Some of an Arminian persuasion may be surprised at hearing Charles Finney's position on this matter. For Finney is often characterized as Arminian, as in fact he is in some of his theology. But on this matter he states, "Another effect of gospel justification is to ensure sanctification. It not only insures all the means of sanctification, but the actual accomplishment of the work so that the individual who is truly converted will surely persevere in obedience till he is fitted for heaven and actually saved."
According to the second part of this verse, no one who lives a lifestyle of sin had ever been a "real" Christian. He had never known Christ. He had never been born of God. Furthermore, according to the first part of this verse, of those who do "live in him" (are born of God - are real Christians) not one of them lives a lifestyle of sin. Why is that? John explains a few verses later in 1John 3:9
"No one who is born of God will continue to sin, because God's seed remains in him; he cannot go on sinning, because he has been born of God."
The word "cannot" is the greek word "dunamai" where we get the English "dynamite" and it refers to ability (see its usage in Hebrews 7:25). Those who have been born of God have lost the ability to live a lifestyle of sin because God's seed (the Holy Spirit) lives in them. The word "remain" is the word "meno" which in 1John 3:6 is translated "lives" and means the same thing here. (see "meno" study further down)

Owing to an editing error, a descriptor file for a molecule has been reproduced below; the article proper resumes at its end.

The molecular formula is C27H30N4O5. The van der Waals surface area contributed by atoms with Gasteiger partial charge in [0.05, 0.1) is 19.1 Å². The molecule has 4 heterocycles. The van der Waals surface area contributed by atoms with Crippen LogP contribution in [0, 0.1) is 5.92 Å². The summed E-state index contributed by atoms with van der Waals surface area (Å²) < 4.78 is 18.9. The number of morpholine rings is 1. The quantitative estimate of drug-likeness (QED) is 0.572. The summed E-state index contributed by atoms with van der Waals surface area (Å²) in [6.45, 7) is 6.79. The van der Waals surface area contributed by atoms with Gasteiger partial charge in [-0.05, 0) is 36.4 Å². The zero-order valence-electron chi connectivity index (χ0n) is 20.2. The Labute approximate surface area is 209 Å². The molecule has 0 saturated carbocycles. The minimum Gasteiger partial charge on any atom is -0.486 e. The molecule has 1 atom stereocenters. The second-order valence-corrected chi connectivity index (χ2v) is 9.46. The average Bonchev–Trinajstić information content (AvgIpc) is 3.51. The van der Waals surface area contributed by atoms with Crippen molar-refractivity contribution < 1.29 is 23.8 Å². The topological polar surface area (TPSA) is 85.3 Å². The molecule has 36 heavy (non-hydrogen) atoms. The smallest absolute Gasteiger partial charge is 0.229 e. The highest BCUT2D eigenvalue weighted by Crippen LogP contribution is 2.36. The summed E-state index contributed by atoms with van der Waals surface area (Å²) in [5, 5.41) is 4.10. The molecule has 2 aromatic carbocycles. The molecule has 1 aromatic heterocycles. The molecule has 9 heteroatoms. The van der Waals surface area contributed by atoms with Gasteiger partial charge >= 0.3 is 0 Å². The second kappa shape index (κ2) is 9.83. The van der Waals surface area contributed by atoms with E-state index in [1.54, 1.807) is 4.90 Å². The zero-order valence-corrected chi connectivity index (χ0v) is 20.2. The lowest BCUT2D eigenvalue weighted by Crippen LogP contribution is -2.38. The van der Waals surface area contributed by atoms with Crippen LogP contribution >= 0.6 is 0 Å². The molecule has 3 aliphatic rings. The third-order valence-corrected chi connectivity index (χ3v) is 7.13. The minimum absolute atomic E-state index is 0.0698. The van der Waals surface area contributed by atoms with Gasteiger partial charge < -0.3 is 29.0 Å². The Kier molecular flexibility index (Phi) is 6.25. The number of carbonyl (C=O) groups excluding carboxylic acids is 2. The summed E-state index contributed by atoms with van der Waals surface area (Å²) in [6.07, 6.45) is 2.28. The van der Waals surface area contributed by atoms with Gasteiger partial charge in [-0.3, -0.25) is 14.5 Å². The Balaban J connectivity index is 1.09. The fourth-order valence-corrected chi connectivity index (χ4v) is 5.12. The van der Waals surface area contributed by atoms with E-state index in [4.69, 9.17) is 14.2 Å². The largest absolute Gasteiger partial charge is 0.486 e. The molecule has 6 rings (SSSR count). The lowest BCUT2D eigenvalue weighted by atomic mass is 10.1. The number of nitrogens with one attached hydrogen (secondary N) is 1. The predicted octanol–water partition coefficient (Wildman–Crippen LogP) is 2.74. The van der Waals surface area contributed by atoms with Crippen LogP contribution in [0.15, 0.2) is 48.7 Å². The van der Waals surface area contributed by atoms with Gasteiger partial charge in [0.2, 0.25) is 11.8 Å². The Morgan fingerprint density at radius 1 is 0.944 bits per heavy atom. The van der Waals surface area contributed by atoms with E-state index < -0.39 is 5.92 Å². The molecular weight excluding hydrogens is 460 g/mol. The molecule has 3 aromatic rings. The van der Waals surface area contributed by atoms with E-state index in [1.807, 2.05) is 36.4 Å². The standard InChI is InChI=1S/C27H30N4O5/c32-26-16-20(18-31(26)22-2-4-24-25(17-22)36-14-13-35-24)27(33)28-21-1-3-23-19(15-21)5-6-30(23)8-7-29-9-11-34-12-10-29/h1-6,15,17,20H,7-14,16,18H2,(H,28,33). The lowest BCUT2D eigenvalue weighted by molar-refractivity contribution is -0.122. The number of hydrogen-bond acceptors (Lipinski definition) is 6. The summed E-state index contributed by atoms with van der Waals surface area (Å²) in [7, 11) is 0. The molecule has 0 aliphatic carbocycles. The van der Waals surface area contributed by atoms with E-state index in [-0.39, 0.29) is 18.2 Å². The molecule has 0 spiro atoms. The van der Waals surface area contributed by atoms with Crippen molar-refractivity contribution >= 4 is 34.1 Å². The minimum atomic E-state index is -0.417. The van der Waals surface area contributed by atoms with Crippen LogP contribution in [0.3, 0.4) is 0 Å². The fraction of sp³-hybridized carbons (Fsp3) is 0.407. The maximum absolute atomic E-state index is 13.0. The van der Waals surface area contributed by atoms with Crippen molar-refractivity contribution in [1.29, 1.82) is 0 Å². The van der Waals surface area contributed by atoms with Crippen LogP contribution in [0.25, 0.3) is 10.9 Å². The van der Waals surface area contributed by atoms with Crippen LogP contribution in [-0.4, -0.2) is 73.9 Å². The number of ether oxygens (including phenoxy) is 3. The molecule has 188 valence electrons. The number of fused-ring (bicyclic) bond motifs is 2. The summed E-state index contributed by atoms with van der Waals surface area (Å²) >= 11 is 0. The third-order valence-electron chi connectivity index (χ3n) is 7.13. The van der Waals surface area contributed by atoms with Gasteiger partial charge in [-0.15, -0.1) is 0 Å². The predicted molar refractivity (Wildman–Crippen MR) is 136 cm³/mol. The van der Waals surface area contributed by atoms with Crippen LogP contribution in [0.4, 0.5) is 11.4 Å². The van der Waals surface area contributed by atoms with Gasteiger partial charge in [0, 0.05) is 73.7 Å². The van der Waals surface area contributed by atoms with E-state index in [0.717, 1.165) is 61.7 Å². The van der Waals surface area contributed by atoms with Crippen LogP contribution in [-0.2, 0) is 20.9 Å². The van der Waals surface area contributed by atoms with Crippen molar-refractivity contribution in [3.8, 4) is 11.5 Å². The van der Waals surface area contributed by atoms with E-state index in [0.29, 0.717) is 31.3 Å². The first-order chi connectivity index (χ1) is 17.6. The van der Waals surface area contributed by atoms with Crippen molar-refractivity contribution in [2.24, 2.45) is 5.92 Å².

Free Grace advocates a "no fear" philosophy, regardless of the performance of the supposed "Christian". And even if one falls away and doesn't believe in Christ such a person is still supposedly "saved".
Lordship Salvation advocates that Christians should fear that perhaps they are only nominal Christians and have yet to be born of God. And thus they don't fear losing salvation, but they fear that they may not have gained it yet.
Arminians advocate that Christians should fearthat they may lose their salvation.
The Bible advocates the Calvinist point of view on this issue, as there are clear warnings to make sure you have been born of God, as in 2Cor 13:5, and warnings to nominal Christians against falling away (as I deal with below), yet the security of the true believer is also clearly advocated (as in Ephesians 1 and 1John 4:15-18) and other places. In fact 1John 4:18 advocates no fear of condemnation for those living in Christ as does Romans 8.
1John 2:19, 1John 3:6,9 (as explained above)
John 5:24 "I tell you the truth, whoever hears my word and believes him who sent me has eternal life and will not be condemned; he has crossed over from death to life."
John 6:37 "All that the Father gives me will come to me, and whoever comes to me I will never drive away." (Combine this with Jeremiah 32:40 above)